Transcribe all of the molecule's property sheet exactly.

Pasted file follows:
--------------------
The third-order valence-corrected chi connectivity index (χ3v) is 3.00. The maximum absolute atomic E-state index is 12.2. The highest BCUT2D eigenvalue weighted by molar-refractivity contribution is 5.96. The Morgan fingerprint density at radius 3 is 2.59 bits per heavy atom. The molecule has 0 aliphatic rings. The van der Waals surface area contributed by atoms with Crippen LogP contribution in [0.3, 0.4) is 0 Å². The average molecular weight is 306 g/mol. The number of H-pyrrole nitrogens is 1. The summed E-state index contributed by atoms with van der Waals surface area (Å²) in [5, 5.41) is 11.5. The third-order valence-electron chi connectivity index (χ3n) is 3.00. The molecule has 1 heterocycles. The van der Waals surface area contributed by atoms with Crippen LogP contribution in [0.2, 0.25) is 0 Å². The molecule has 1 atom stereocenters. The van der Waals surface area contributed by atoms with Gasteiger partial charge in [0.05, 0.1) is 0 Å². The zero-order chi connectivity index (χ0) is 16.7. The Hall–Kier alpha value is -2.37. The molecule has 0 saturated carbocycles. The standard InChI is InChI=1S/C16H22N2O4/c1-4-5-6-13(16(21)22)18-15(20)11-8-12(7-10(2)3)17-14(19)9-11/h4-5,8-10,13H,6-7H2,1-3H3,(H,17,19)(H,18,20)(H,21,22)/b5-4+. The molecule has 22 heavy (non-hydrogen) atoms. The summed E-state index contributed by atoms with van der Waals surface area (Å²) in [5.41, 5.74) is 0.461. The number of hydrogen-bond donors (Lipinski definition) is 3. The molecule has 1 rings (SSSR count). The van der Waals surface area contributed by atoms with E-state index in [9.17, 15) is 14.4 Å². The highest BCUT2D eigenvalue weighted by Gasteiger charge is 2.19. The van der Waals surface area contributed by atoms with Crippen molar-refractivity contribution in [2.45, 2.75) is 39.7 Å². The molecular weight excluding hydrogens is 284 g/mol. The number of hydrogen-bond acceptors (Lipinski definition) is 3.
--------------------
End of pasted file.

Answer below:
The third-order valence-corrected chi connectivity index (χ3v) is 3.00. The maximum absolute atomic E-state index is 12.2. The highest BCUT2D eigenvalue weighted by molar-refractivity contribution is 5.96. The Morgan fingerprint density at radius 3 is 2.59 bits per heavy atom. The molecule has 0 aliphatic rings. The van der Waals surface area contributed by atoms with Crippen LogP contribution in [0.3, 0.4) is 0 Å². The average molecular weight is 306 g/mol. The number of H-pyrrole nitrogens is 1. The summed E-state index contributed by atoms with van der Waals surface area (Å²) in [5, 5.41) is 11.5. The third-order valence-electron chi connectivity index (χ3n) is 3.00. The molecule has 1 heterocycles. The van der Waals surface area contributed by atoms with Crippen LogP contribution in [0.2, 0.25) is 0 Å². The molecule has 1 atom stereocenters. The van der Waals surface area contributed by atoms with Gasteiger partial charge in [0.05, 0.1) is 0 Å². The zero-order chi connectivity index (χ0) is 16.7. The Hall–Kier alpha value is -2.37. The molecule has 0 saturated carbocycles. The standard InChI is InChI=1S/C16H22N2O4/c1-4-5-6-13(16(21)22)18-15(20)11-8-12(7-10(2)3)17-14(19)9-11/h4-5,8-10,13H,6-7H2,1-3H3,(H,17,19)(H,18,20)(H,21,22)/b5-4+. The molecule has 22 heavy (non-hydrogen) atoms. The summed E-state index contributed by atoms with van der Waals surface area (Å²) in [5.41, 5.74) is 0.461. The number of hydrogen-bond donors (Lipinski definition) is 3. The molecule has 1 rings (SSSR count). The van der Waals surface area contributed by atoms with E-state index in [9.17, 15) is 14.4 Å². The highest BCUT2D eigenvalue weighted by Gasteiger charge is 2.19. The van der Waals surface area contributed by atoms with Crippen molar-refractivity contribution in [2.45, 2.75) is 39.7 Å². The molecular weight excluding hydrogens is 284 g/mol. The number of hydrogen-bond acceptors (Lipinski definition) is 3.